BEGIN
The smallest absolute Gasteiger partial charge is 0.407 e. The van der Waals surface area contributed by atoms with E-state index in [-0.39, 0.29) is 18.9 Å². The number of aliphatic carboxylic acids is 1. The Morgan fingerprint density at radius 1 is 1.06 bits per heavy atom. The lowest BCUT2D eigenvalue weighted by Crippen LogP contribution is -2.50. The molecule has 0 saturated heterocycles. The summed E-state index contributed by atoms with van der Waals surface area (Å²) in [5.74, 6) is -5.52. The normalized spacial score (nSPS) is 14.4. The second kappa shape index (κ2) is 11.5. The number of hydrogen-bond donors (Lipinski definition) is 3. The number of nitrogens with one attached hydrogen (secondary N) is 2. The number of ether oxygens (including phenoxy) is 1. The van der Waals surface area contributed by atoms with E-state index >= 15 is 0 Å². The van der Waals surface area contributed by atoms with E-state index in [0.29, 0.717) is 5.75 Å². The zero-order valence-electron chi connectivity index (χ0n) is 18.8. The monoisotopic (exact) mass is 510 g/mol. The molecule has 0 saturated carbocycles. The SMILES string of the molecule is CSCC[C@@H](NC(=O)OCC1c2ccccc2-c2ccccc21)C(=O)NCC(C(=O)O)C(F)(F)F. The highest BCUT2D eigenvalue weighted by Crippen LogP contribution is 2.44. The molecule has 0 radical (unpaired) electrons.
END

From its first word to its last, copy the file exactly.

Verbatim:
The smallest absolute Gasteiger partial charge is 0.407 e. The van der Waals surface area contributed by atoms with E-state index in [-0.39, 0.29) is 18.9 Å². The number of aliphatic carboxylic acids is 1. The Morgan fingerprint density at radius 1 is 1.06 bits per heavy atom. The lowest BCUT2D eigenvalue weighted by Crippen LogP contribution is -2.50. The molecule has 0 saturated heterocycles. The summed E-state index contributed by atoms with van der Waals surface area (Å²) in [5.74, 6) is -5.52. The normalized spacial score (nSPS) is 14.4. The second kappa shape index (κ2) is 11.5. The number of hydrogen-bond donors (Lipinski definition) is 3. The number of nitrogens with one attached hydrogen (secondary N) is 2. The number of ether oxygens (including phenoxy) is 1. The van der Waals surface area contributed by atoms with E-state index >= 15 is 0 Å². The van der Waals surface area contributed by atoms with E-state index in [0.29, 0.717) is 5.75 Å². The zero-order valence-electron chi connectivity index (χ0n) is 18.8. The monoisotopic (exact) mass is 510 g/mol. The molecule has 0 saturated carbocycles. The SMILES string of the molecule is CSCC[C@@H](NC(=O)OCC1c2ccccc2-c2ccccc21)C(=O)NCC(C(=O)O)C(F)(F)F. The highest BCUT2D eigenvalue weighted by Crippen LogP contribution is 2.44. The molecule has 0 radical (unpaired) electrons.